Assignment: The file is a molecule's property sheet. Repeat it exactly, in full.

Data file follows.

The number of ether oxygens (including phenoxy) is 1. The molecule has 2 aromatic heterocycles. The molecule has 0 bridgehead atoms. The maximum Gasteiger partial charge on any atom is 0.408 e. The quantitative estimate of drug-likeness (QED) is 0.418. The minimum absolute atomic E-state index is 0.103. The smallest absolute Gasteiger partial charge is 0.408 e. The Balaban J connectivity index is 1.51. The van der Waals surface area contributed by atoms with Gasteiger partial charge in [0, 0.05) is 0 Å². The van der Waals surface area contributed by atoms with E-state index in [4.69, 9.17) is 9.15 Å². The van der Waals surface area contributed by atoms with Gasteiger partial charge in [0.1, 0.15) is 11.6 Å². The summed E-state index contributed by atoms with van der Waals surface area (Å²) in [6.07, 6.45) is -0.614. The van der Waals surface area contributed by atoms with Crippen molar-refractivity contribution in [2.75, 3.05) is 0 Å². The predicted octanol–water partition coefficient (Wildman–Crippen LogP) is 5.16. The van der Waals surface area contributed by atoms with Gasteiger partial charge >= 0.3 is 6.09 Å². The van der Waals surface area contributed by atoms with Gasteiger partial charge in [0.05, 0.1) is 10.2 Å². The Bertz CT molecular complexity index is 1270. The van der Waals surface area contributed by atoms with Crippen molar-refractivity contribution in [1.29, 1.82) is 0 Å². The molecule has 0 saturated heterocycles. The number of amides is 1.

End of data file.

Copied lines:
The number of ether oxygens (including phenoxy) is 1. The molecule has 2 aromatic heterocycles. The molecule has 0 bridgehead atoms. The maximum Gasteiger partial charge on any atom is 0.408 e. The quantitative estimate of drug-likeness (QED) is 0.418. The minimum absolute atomic E-state index is 0.103. The smallest absolute Gasteiger partial charge is 0.408 e. The Balaban J connectivity index is 1.51. The van der Waals surface area contributed by atoms with Gasteiger partial charge in [0, 0.05) is 0 Å². The van der Waals surface area contributed by atoms with E-state index in [4.69, 9.17) is 9.15 Å². The van der Waals surface area contributed by atoms with Gasteiger partial charge in [0.1, 0.15) is 11.6 Å². The summed E-state index contributed by atoms with van der Waals surface area (Å²) in [6.07, 6.45) is -0.614. The van der Waals surface area contributed by atoms with Crippen molar-refractivity contribution in [2.75, 3.05) is 0 Å². The predicted octanol–water partition coefficient (Wildman–Crippen LogP) is 5.16. The van der Waals surface area contributed by atoms with Gasteiger partial charge >= 0.3 is 6.09 Å². The van der Waals surface area contributed by atoms with Gasteiger partial charge in [0.05, 0.1) is 10.2 Å². The Bertz CT molecular complexity index is 1270. The van der Waals surface area contributed by atoms with Crippen molar-refractivity contribution in [1.29, 1.82) is 0 Å². The molecule has 0 saturated heterocycles. The number of amides is 1.